To thrive in that extreme climate and pull Santa’s sleigh, reindeer need good food. Santa may give them quality hay, a little grain, and an occasional carrot. However they are perfectly happy to eat a variety of plant life. They spend their days munching on shrubs, grasses, and the bark of trees. One of their main food sources in the winter is a combination of algae and fungi called lichen, which grows in the tundra. They will dig into the snow with their powerful hooves to find the nutrient-rich food.

There may be another reason that Santa chose the reindeer as such a reliable carriers of his cargo. A 2011 study found that reindeer can see in the ultraviolet (UV) spectrum. This is invaluable in the conditions in the Arctic. For instance, the fur of predators contrasts greatly with the snow in UV lighting. Also lichen, is easy to spot against the snow. Seeing UV in low light conditions, during long polar winters, comes in handy for guiding sleighs as well.

You may be wondering where did Santa get a red-nosed reindeer? Scientists will not say there is not some Christmas magic involved, but there are some reindeer sub-species in the Americas that have pinkish tones to their nostrils. These reindeer have 25% more capillaries in their nostrils. The extra blood flow keeps his nose warm and regulates his body temperature, which helps Rudolph fly his best on Christmas Eve.

Reindeer are an amazing animal that Santa chose for his delivery partners, and they excel in their task. On Christmas Eve, leave out a carrot and listen for the patter of hooves on your roof!

9 Holiday Animal Legends – Fearsome Cats, Christmas Spiders and More!

December 21st, 2012

Tabby cat in a Christmas TreeThe holiday season has many celebrations from a variety of faiths and traditions; a great majority of these are tied to Christmas. Over thousands of years traditions grew in the regions it was celebrated, and reflect the values of those areas. Of course animals are a part of people’s lives, so creatures of all shapes and sizes share in the traditions!

  • Polish single ladies need to have a keen ear leading up to Christmas. The unwed woman should step out her door and listen for a barking dog. The direction that she hears the dog indicates where her potential husband will come from.
  • Also in Europe, legend says on Christmas Eve, at the toll of midnight, animals are gifted the faculty of human speech for one hour.
  • Are Santa’s reindeer girls or boys? Biologists still can’t give us a definitive answer. It is true that female reindeer keep their antlers into the spring, and most male reindeer loose their antlers in early December. The key word is “most.” Some young bulls keep their antlers through the winter months, even into April.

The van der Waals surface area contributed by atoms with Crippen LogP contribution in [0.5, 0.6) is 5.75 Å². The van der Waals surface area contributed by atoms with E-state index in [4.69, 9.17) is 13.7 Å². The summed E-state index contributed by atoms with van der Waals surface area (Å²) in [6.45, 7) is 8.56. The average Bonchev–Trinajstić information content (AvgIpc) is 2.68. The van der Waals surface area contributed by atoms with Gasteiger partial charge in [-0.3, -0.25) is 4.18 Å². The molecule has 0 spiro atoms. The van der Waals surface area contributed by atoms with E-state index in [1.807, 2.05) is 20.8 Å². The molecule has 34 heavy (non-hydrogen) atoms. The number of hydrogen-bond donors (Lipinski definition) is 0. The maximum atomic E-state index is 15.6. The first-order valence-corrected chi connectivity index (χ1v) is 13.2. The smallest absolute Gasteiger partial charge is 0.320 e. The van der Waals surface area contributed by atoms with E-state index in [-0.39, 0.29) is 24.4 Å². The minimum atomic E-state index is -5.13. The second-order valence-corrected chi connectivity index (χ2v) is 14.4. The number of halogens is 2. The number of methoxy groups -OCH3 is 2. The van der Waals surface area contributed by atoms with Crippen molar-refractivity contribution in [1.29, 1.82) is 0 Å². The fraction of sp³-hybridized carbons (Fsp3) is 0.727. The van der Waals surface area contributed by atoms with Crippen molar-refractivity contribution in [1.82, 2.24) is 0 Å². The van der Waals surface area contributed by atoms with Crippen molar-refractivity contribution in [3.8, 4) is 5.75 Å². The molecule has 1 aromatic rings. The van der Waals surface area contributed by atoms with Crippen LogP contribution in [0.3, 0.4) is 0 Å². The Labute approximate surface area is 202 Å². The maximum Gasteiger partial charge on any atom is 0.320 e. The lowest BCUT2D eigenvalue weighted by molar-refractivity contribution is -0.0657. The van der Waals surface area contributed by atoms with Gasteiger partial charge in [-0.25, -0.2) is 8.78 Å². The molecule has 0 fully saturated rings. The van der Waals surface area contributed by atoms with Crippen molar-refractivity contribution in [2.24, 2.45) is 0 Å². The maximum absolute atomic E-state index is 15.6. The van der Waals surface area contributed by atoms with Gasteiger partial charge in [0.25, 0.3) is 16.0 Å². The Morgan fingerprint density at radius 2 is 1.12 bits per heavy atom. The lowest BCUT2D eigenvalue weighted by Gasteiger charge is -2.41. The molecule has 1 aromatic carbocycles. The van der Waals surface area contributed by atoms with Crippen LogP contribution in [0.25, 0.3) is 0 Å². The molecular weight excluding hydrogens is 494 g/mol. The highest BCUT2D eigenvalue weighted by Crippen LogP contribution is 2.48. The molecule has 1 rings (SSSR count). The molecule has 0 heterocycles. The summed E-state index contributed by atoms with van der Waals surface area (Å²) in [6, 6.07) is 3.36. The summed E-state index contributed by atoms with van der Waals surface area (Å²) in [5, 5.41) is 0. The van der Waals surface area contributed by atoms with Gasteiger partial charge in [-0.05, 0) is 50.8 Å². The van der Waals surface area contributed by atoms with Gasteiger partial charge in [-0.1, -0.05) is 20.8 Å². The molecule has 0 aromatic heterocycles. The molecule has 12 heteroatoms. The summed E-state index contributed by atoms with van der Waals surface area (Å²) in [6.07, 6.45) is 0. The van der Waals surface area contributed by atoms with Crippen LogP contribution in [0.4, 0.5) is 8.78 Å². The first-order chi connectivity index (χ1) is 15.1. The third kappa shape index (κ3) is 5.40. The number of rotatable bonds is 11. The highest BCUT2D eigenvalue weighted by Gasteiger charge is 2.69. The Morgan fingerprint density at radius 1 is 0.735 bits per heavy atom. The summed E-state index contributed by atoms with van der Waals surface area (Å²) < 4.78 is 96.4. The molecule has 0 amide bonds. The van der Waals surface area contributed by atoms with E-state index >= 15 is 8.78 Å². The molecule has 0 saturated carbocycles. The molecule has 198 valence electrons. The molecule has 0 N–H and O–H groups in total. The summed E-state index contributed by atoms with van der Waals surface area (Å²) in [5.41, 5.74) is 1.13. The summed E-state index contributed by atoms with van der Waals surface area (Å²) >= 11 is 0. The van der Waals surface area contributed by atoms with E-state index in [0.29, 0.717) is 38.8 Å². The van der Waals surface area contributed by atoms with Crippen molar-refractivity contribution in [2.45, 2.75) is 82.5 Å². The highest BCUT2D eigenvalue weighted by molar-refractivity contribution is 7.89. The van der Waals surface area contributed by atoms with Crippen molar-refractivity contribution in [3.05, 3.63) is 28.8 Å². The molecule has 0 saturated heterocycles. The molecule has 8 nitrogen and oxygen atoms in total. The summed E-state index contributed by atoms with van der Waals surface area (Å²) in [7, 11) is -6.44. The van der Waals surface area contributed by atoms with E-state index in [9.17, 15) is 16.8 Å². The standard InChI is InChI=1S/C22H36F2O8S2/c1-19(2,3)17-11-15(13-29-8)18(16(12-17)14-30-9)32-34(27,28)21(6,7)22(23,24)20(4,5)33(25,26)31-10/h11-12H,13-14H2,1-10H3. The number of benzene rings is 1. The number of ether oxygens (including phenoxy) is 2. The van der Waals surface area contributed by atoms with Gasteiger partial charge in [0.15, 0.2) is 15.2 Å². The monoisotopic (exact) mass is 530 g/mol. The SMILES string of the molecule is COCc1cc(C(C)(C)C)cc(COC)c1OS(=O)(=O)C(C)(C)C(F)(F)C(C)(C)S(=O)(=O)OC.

• Americans love to give more than to receive, as demonstrated by their giving of presents to their pets. 63% of dog owners and 58% of cat owners will leave something under the tree for their pets.
  • Spiders have a connection to the Christmas holiday as a symbol of luck and prosperity! In Poland, it is told spiders wove a blanket for baby Jesus. In Ukraine, the story is of a woman who was very poor and could not afford Christmas decorations. She awoke Christmas morning and found spiders had decorated her family’s tree with their webs. When the morning light hit the silks, they turned to silver and gold.
  • In Bolivia, on Christmas Eve people attend the Mass of the Rooster. It is named as such because the rooster was the first animal to spread the word of the birth of Jesus. Some mass attendees even bring roosters to the mass!
  • Iceland has a legendary cat, called the Yule Cat. The Yule Cat does not cuddle and play; it is a fearsome beastly cat that eats lazy children! Children must finish their fall chores with the wool harvest, so they can receive new clean clothes. This is the only defense against the Yule Cat.
  • There is another Christmas legend tied to cats. On the night Jesus was born it was cold, and the baby Jesus fussed. A nearby tabby cat came to their aid, and curled up next to them, purring a soft tone, and warming them. Mary was so grateful for the cat’s help, that she placed her initial of ‘M’ on the cat’s forehead.

Bonus Fact!

  • The Christmas carol “The Twelve Days of Christmas” has a lot of birds in it, even more than you might realize! Seven swans a swimming, six geese a-laying, four calling birds, three french hens, two turtle doves, and a partridge (in a pear tree of course). That’s 23 birds! And the verse “five golden rings” can refer to pheasants, due to the ring around their necks, making the aviary total 28!